The flip side is true as well. People who have been in catastrophic accidents resulting in paralysis. After that, sure enough, their happiness bottoms out at 1 out of 7. But when researchers talk to them a year later, what they find is that people have recovered. They rebound in terms of their happiness and it comes back up to pre-accident levels. That’s odd, right?

So, all right. Well, I care about happiness though. I just want to be happiness. I want to be happy. What, what is some advice that I can get from this? Well, given that from these unexpected implications, that our genes love progress rather than absolute values, they like for us to be improving all the time, and also that our emotions are going to be built to feel more permanent than they actually are, some of the advice we can get comes along these lines.

First, making progress is going to be everything. In other words, moving towards goals rather than actually getting to their goals. I called my friend Terry up one night and I said, “Hey, how are you doing?” He said “Ah, I’m feeling kind of bad.” I said, “Well why?” I said, “What did you do today?” He said, “Well I bought pants.” I said, “Well what do you mean.” He said, “Well, I have my to do list.” We all love to-do lists. He said, “and I’ve been needing to buy pants. I hate to shop, but I did it.” I said, “All right. That’s good.” He said, “No, I need to write my dissertation.” True. All right. So I said, “What happened? He said, “Well I’ve got on my list: buy pants, I’ve got write dissertation, and so I bought the pants.”

Now you’re laughing, but how many of you out there are like me? You make a list some days and I’ll put things on the list like eat breakfast. (A) I love to eat breakfast and it’s easy. (B) I’ve already eaten breakfast! I get to check it off. Take shower. Done.

Why do we do that? It actually does make us happy. And so we’re checking it off because we’re making progress. Why? Because happiness is just a tool. Our genes are inducing us to have our current situation be better than it used to be.

There are lots of then things that can come from this that, if you structure your day so that you can make progress in ways that work out, that’s gonna be better off. For Terry, it consisted of getting rid of “write dissertation.” He had to put, you know, “write the first line of the first chapter.” When that was on the list, he did it. He said that made him happy.

Hemingway had a great quote. Someone asked him, “How much did you write every day?” And he said, “You should write and write, and then when you’re going really good and you know exactly what’s going to happen next, stop there.” He said, “That way the next day when you start, you know exactly what’s going to happen. And within seconds you’re making progress.” He said, “That always works out.”

There’s this great study I love. A researcher had a bunch of people, subjects, fill out these questionnaires about a whole bunch of different things including their happiness in their life. They then had to go make a photocopy of something, he sent them to an office nearby. He engineered it so that for half the people when they got to the other room there was already a dime sitting on the photocopier. The others had to fish through their pockets to find a dime to make the copy. Then they came back. He filled out this questionnaire and he had another question about, “On the whole, how do you feel with your whole life?” It turns out that the people who had found the dime on the copier had higher ratings of their lifetime happiness than the other people. For a dime!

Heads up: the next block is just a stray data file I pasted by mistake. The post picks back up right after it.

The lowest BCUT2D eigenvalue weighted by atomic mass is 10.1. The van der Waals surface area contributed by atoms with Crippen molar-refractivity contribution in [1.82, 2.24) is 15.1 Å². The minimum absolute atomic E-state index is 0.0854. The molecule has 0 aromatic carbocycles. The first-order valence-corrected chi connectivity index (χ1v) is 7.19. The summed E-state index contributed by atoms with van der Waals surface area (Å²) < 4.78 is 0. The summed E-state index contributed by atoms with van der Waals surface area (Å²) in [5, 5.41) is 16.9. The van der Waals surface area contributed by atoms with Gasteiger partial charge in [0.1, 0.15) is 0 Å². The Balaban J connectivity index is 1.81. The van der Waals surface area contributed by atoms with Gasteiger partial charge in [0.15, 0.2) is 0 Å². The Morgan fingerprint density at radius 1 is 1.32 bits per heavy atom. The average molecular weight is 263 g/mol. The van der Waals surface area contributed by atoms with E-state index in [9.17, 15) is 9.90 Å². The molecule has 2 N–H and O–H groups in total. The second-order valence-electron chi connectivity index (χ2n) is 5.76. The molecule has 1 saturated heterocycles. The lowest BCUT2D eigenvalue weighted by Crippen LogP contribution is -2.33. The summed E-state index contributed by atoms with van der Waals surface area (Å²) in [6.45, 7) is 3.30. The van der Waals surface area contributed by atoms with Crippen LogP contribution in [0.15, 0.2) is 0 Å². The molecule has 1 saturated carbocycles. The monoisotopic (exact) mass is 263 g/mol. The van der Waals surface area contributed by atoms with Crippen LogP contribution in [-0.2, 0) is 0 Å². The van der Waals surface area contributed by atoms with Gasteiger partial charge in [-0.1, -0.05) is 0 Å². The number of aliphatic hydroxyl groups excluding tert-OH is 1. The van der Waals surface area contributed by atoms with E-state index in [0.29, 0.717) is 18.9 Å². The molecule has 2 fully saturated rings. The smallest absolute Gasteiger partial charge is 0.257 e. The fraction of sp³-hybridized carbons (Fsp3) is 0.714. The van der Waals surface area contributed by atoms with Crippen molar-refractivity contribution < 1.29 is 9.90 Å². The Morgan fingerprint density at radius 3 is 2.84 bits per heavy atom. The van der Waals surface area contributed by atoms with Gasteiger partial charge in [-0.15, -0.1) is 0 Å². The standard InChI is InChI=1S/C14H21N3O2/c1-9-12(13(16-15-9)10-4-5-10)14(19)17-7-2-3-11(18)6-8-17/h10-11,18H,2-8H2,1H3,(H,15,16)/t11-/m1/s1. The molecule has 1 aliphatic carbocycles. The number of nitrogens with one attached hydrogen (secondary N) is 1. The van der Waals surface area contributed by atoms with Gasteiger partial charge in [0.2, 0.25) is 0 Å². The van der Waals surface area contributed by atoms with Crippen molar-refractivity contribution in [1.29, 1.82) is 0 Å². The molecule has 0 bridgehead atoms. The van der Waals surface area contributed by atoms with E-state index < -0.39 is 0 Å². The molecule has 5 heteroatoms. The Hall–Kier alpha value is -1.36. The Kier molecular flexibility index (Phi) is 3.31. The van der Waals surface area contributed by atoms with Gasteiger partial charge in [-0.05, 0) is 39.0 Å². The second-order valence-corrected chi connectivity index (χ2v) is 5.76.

Because of the way our emotions have been built, it’s less even about the absolute value of the change and it’s more about the change. That’s very important.

But what other advice do we get? We get the advice that you have to take your goals less seriously. Imagining that, if I could just get this then I’ll be happy forever. That’s just not true. We’re evolved so that we believe that’s true. That’s why our emotions are such good incentivizing tools. But what happens is that when you get there, the happiness goes away, like the lottery.

I have a friend, Peter, and when Peter was in graduate school he was worried all the time he’s like, “Ah, I’m never gonna get a job, it’s so hard in the academic job market to get a job. I’m never going to get one.” And then he got a job, and he was so happy. I saw him a couple weeks later and I thought, “Wow you just must feel so great that it’s all paid off!” And when I saw him he’s like, “No, it’s terrible.” He said, “Nobody gets tenure. In seven years I’m going to be evaluated and I’m not going to get tenure. You have to leave and then I’m unemployable. Nobody’s gonna want me.” He said, “This is disastrous.” So the years go by and Peter gets tenure and I say, I’m like, “Is this the greatest day of your life?” He’s like, “This is really good. I am happy. I think now I can be happy forever.” And within probably six months I saw him, I said, “Is it great? You having this lifetime job security?” And they had also made him department chair. He said, “Nah.” He said, “There’s no money anymore. All the people in the department, they have to get research funds. What are we going to do? It’s really bad.” And so he’d gone back down to his levels before. Eventually he even became the dean of the graduate school. Great position. He said, “It’s really a hard time in academia these days.” And for the most part he was a happy guy, but he had these peaks and he always came back down.